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Jane Lefler
Jane Lefler, Animal Behaviorist
Category: Dog Training
Satisfied Customers: 19460
Experience:  Behaviorist /Trainer and Dog breeder 18+ years
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My beagle is 13 and has separation anxiety. Loves dogs, so I

Customer Question

Hi. My beagle Bailey is 13 and has separation anxiety. Loves dogs, so I keep finding him friends to replace his brother, who died a year ago, a roommate's dog 3 months ago, then rescued a 14-year old retriever to keep that has now died. He is now almost completely deaf and has very limited vision. In addition, Bailey has two herniated discs that he takes Gabapentin for.
I can't keep rescuing dogs for his anxiety. I can't stand the thought of leaving him at home alone on my long work days, especially if he is having a panic attack. More drugs I suppose, but what? Prefer alternatives. Please advise.
Submitted: 1 year ago.
Category: Dog Training
Expert:  Jane Lefler replied 1 year ago.
Hi JaCustomer,
My name is ***** ***** I’ve been involved professionally with dogs in the health and behavioral fields for over 18 years. It will be my pleasure to work with you today.
There are actually a lot of training techniques that can be used to help combat separation anxiety. It is likely that you have tried some of these at one time or another. However, even if you have tried some of them, often combining techniques can help better than trying them one at a time. I also have another thing to discuss with you after giving you some techniques for the separation anxiety.
So let me go over techniques for separation anxiety. First thing is to take Bailey for a nice long walk before you leave, preferably 30 minutes or long. Make it a long, quick paced walk to tire your boy out. Be sure he has the go ahead from your vet due to his advanced age.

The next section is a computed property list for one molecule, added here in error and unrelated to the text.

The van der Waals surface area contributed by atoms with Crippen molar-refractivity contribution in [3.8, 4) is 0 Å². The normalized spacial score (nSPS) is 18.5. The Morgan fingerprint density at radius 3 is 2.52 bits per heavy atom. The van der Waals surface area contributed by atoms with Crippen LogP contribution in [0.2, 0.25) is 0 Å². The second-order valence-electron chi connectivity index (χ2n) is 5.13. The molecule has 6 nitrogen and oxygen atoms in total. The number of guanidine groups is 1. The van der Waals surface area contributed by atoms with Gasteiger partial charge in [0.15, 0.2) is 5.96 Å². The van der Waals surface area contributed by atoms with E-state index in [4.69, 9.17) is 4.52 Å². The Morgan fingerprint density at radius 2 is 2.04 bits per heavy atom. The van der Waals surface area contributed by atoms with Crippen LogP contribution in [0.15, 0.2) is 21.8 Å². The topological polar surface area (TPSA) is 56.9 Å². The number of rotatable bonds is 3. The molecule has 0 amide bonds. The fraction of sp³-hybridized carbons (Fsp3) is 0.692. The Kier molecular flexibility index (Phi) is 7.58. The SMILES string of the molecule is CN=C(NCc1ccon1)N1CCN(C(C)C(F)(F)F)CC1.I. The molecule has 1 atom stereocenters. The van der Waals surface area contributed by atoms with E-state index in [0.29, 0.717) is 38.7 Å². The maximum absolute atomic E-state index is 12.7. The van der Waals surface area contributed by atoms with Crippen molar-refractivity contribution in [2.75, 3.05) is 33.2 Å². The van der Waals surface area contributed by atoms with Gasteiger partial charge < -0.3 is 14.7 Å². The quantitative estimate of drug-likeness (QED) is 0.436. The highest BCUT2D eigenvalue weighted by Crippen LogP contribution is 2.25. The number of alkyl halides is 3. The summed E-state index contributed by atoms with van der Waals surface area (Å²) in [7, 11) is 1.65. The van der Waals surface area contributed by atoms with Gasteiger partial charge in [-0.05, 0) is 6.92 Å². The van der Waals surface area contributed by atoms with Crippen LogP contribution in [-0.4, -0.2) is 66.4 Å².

Second is to use a low-key approach to leaving the house. Ignore your dog before you leave and after you come home for at least 5 minutes or more. If your house is hectic in the morning, put him away from everyone, say in a bathroom until the frenzy is over.
Don't punish or shout at your dog when you come home and find he’s been anxious, destroyed something or barked the whole time. When you do, you increase his stress level rather than reduce it.
You can provide him with small stimulating toys or toys that you can fill with treats. Buy a kong and fill it with yogurt or peanut butter. Freeze it and give when you leave. It can keep a dog occupied for hours.
Sometimes leaving a TV or radio on can help a dog with this problem as well. Some clients record themselves doing something where they are out of the room, like taking a shower and then play it back from inside the bathroom when they are gone. The dog knows they are gone, but the familiar noise seems to help for some dogs. Also remember to not reward a dog's excitement to you with petting and affection or even eye contact. You want to show him nice calm praise when he is being calm.